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Biggest needs of Nevadans on probation? Mental health services, people who care

Michelle Rindels
Michelle Rindels
Criminal JusticeGovernment
Officials at Day Reporting Center
Rachel Palmer, left, and her probation officer Gianna Griffin pose for a photo at UNLV on July 26, 2018. Photo by Michelle Rindels.

Rachel Palmer said it was efforts to self-medicate that plunged her in a cycle of jail, probation, probation violations and jail again. She had been diagnosed relatively late in life with attention deficit disorder, obsessive compulsive disorder and bipolar disorder.

But she's now participating in the parole and probation division’s new Day Reporting Center program, and last Thursday, she was celebrating 156 days of sobriety alongside her probation officer, Gianna Griffin. Together, they’re working to ensure that Palmer stays clean and starts taking her next steps toward independence, including getting a job and finding her own place.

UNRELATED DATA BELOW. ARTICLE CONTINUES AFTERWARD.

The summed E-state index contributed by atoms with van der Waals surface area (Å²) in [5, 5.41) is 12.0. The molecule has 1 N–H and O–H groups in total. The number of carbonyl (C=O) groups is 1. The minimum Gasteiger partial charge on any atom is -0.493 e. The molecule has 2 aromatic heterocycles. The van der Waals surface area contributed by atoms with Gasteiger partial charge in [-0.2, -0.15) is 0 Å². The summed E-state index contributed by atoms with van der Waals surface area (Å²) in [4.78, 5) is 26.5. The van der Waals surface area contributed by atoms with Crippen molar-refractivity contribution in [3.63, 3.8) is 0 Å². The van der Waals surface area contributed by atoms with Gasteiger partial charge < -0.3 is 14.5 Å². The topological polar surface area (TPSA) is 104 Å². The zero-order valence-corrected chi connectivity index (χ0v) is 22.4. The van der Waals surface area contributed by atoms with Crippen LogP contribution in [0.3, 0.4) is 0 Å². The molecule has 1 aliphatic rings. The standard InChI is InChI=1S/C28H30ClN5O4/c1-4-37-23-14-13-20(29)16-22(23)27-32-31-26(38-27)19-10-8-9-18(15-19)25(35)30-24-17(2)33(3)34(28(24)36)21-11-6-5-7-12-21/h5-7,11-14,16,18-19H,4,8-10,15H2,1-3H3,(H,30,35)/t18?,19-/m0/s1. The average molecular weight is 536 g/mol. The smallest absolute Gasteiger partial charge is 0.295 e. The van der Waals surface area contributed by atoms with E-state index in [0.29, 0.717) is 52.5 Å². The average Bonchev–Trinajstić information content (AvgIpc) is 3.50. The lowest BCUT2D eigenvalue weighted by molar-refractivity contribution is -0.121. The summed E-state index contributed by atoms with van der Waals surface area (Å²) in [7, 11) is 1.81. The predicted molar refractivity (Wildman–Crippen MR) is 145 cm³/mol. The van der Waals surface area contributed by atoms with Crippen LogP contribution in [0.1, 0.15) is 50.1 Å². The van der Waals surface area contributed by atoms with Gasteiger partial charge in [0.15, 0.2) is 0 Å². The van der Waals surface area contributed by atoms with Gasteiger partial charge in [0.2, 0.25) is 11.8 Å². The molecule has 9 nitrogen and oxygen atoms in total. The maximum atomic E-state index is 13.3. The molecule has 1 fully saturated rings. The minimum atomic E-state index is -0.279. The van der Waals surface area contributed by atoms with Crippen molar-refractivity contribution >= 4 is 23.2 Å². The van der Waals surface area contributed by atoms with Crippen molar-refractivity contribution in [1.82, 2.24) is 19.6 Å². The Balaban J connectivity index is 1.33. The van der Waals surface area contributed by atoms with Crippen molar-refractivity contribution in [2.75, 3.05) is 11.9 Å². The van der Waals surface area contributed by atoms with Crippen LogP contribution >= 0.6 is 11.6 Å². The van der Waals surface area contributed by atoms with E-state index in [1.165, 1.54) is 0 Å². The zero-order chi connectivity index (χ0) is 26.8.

“This is her first crime, her first big thing … her first gross misdemeanor,” Griffin said at a recording of the IndyMatters podcast. “It doesn’t make her this lifelong criminal. People make mistakes. She was in an addiction, she committed a crime. It doesn’t mean she has to be treated like she’s the worst person in the world. Let’s help her get her life back in order so she doesn’t become a felon.”

These types of second and third chances are standard at the parole division, which has shifted direction in recent years to focus more on rehabilitating the people it supervises instead of just checking compliance and sending them back to jail for violations. The Legislature supported those changes with investments last year in new types of programming.

“Our job at Parole and Probation is to enforce the rules that the parole board dictates and the District Court dictates in the state. So they dictate and we enforce,” said Major Ann Carpenter. “This is the first time after the session that we have intermediate sanctions and different tools we can use rather than just jail.”